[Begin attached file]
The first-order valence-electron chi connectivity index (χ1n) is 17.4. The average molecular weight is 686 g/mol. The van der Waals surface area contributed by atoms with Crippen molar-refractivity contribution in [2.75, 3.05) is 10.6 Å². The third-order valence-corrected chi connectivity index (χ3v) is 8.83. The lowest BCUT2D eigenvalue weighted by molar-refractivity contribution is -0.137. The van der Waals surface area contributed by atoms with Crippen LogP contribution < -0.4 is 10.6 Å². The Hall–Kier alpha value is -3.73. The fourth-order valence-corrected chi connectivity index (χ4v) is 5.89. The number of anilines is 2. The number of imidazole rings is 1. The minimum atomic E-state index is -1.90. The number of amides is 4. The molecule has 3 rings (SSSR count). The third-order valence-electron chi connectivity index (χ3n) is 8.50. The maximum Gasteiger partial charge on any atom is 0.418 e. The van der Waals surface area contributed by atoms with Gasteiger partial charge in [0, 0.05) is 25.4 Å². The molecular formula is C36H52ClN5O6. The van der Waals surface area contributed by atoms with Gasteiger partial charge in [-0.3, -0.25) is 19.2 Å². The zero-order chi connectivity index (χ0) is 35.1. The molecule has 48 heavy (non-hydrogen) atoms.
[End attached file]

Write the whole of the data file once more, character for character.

The first-order valence-electron chi connectivity index (χ1n) is 17.4. The average molecular weight is 686 g/mol. The van der Waals surface area contributed by atoms with Crippen molar-refractivity contribution in [2.75, 3.05) is 10.6 Å². The third-order valence-corrected chi connectivity index (χ3v) is 8.83. The lowest BCUT2D eigenvalue weighted by molar-refractivity contribution is -0.137. The van der Waals surface area contributed by atoms with Crippen LogP contribution < -0.4 is 10.6 Å². The Hall–Kier alpha value is -3.73. The fourth-order valence-corrected chi connectivity index (χ4v) is 5.89. The number of anilines is 2. The number of imidazole rings is 1. The minimum atomic E-state index is -1.90. The number of amides is 4. The molecule has 3 rings (SSSR count). The third-order valence-electron chi connectivity index (χ3n) is 8.50. The maximum Gasteiger partial charge on any atom is 0.418 e. The van der Waals surface area contributed by atoms with Gasteiger partial charge in [0, 0.05) is 25.4 Å². The molecular formula is C36H52ClN5O6. The van der Waals surface area contributed by atoms with Gasteiger partial charge in [-0.3, -0.25) is 19.2 Å². The zero-order chi connectivity index (χ0) is 35.1. The molecule has 48 heavy (non-hydrogen) atoms.